May 10, 2013

Points East: Seeing the ponies run

LAUREL COUNTY, Ky. — I know the Derby has been run but these spring horse racing meets at Churchill Downs and Keeneland almost always cause me to start reminiscing about the races we Blair Branch Boys used to conduct by putting mining ponies to good use on weekends.

I haven’t tried as hard as I probably should to find it, but it seems to me that very little has been written about the use of, or, for that matter, the importance of ponies and small mules in the early days of eastern Kentucky’s evolving coal industry.

I am not sure whether or not the practice of using draft animals to pull coal from deep inside the mountains to earth’s surface was outlawed, or if it simply became economically and productively impractical. I believed the practice originated in Wales and, by far, the most popular breed of mining ponies was called “Welsh.”   

I do know that the very last mining ponies on Blair Branch left in 1960 and that my Dad worked in the last little mine that still used them.  By that point in time, small mines relied on rubber-wheeled, electric shuttle buggies which did not require the time-consuming, labor-intensive practice of installing steel rail tracks to transport coal from inside the mine.

But in the early days, coal was hand loaded by shovel at the coal face into “cars” that hauled about two tons each and pulled along the tracks by sturdy ponies and small mules.   

By the mid-70s, almost all underground mining relied on conveyor belts to get coal to the surface and the use of wheeled vehicles became obsolete.  

During the 50s, Dad provided room and board for anywhere between four and a dozen mining ponies and mules at a time in our big barn.  Two of them were used at the mine in which he worked, and the others were used at mines nearby.  The coal companies delivered hay and sweet feed to the barn and our job was to keep the animals fed and watered.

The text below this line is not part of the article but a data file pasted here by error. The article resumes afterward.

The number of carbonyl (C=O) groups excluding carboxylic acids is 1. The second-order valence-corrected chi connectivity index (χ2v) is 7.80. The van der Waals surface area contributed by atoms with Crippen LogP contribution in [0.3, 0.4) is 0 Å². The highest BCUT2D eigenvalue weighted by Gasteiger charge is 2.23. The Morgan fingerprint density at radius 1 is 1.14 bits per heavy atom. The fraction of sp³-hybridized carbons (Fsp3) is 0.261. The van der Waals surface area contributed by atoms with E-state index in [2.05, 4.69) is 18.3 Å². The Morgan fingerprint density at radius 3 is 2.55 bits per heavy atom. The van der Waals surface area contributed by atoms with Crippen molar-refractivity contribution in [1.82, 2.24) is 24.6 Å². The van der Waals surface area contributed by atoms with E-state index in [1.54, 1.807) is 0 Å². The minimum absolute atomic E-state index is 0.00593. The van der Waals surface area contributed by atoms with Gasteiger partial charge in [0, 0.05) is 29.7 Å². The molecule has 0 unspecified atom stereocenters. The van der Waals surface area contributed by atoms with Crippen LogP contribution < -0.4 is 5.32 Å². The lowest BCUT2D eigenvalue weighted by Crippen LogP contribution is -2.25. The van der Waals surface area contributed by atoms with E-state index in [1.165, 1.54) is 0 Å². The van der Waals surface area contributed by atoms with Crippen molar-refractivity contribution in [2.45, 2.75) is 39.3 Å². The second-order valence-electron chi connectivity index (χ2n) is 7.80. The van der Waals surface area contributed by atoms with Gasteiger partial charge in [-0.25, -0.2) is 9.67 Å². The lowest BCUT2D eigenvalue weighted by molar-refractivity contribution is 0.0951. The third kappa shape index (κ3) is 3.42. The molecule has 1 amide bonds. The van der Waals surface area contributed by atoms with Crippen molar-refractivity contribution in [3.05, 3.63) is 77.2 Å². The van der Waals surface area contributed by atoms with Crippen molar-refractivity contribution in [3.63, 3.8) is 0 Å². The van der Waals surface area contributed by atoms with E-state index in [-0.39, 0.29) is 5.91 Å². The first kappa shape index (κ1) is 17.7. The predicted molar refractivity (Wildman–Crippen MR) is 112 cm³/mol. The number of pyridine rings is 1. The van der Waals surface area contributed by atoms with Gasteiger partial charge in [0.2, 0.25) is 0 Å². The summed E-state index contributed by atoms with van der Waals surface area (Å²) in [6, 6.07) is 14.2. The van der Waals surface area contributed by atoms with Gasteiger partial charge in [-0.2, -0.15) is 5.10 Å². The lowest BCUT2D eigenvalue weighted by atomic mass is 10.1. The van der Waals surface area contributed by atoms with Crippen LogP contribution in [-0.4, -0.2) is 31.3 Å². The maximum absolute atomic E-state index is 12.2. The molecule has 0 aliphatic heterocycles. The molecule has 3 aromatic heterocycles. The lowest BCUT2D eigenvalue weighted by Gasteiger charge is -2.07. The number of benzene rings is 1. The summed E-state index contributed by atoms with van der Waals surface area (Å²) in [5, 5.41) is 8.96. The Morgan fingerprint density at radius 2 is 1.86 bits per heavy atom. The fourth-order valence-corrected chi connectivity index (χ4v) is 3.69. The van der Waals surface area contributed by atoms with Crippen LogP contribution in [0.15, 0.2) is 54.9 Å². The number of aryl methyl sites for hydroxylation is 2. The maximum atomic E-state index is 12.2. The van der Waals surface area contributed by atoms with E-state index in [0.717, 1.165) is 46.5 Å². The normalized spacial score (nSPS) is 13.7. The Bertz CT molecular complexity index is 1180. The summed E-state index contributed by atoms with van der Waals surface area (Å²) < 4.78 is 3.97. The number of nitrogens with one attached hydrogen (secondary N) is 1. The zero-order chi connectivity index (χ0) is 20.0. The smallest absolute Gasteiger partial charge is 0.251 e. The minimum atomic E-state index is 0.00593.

And, we boys believed, to make sure they were properly exercised on weekends.  

Racing the ponies actually began before I was even big enough to ride.  Several boys on the holler had fathers who worked or drove coal trucks for the “pony mines” and my older first cousins sometimes showed up too.

Many of the ponies were not willing participants.  They had to be practically dragged from the barn to the end of our narrow lane which covered a distance of some 350 yards or so, but the more stubborn and meaner the better because all they wanted was to get back to their peaceful barn stall as rapidly as possible.  

The more docile ponies that would go anywhere you wanted were not usually serious contenders in a race.  

The lane was so narrow we could only race three or four at a time but, even at that, I can remember jockeys suffering broken arms and collar bones from spills they took.   In fact, it was generally against  the rules to come to our house and “ride” ponies but several boys did it anyway.     

The ponies had names like Bob, Bill, Ted, Jim, Joe, etc., but John was the most popular name so if we had three Johns at the same time. One would be called First John; the next, Second John; then Third John, all named in the order in which they showed up to take temporary residence in our barn.

By the time I was 10 or 11 years old, the ponies had all been sold off to private owners as pets or small utility animals.  I became so attached to the last two or three we boarded, particularly one Shetland named Ted, that Dad would sometimes take me to visit them and their new owners.  

Their racing and mining days were over and old Ted didn’t seem to miss it at all.

In fact, he was treated with such fondness by his new owners that I’m pretty sure he came to think of himself as the family dog.


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